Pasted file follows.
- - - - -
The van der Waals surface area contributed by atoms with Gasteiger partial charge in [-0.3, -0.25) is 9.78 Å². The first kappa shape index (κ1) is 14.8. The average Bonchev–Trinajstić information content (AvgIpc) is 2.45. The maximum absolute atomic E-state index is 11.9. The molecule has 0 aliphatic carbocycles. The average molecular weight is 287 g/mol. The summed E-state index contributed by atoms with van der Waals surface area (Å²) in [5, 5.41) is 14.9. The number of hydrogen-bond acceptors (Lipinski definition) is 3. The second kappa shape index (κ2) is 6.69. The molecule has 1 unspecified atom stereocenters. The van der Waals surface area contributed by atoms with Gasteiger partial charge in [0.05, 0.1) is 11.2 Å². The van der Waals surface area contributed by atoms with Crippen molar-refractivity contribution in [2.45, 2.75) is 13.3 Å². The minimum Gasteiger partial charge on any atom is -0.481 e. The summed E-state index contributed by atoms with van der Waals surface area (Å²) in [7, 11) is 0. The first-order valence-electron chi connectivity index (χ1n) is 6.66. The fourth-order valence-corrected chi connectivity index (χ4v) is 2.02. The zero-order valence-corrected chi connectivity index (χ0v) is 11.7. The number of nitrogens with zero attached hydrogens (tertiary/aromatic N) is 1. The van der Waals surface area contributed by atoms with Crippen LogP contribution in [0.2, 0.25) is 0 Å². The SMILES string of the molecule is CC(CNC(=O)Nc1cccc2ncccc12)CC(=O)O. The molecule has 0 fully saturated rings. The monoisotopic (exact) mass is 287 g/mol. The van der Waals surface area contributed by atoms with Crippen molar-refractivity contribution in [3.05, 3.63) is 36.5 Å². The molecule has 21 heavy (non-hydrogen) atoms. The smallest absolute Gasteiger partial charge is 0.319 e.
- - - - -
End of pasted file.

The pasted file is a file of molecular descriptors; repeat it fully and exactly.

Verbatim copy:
The van der Waals surface area contributed by atoms with Gasteiger partial charge in [-0.3, -0.25) is 9.78 Å². The first kappa shape index (κ1) is 14.8. The average Bonchev–Trinajstić information content (AvgIpc) is 2.45. The maximum absolute atomic E-state index is 11.9. The molecule has 0 aliphatic carbocycles. The average molecular weight is 287 g/mol. The summed E-state index contributed by atoms with van der Waals surface area (Å²) in [5, 5.41) is 14.9. The number of hydrogen-bond acceptors (Lipinski definition) is 3. The second kappa shape index (κ2) is 6.69. The molecule has 1 unspecified atom stereocenters. The van der Waals surface area contributed by atoms with Gasteiger partial charge in [0.05, 0.1) is 11.2 Å². The van der Waals surface area contributed by atoms with Crippen molar-refractivity contribution in [2.45, 2.75) is 13.3 Å². The minimum Gasteiger partial charge on any atom is -0.481 e. The summed E-state index contributed by atoms with van der Waals surface area (Å²) in [7, 11) is 0. The first-order valence-electron chi connectivity index (χ1n) is 6.66. The fourth-order valence-corrected chi connectivity index (χ4v) is 2.02. The zero-order valence-corrected chi connectivity index (χ0v) is 11.7. The number of nitrogens with zero attached hydrogens (tertiary/aromatic N) is 1. The van der Waals surface area contributed by atoms with Crippen LogP contribution in [0.2, 0.25) is 0 Å². The SMILES string of the molecule is CC(CNC(=O)Nc1cccc2ncccc12)CC(=O)O. The molecule has 0 fully saturated rings. The monoisotopic (exact) mass is 287 g/mol. The van der Waals surface area contributed by atoms with Crippen molar-refractivity contribution in [3.05, 3.63) is 36.5 Å². The molecule has 21 heavy (non-hydrogen) atoms. The smallest absolute Gasteiger partial charge is 0.319 e.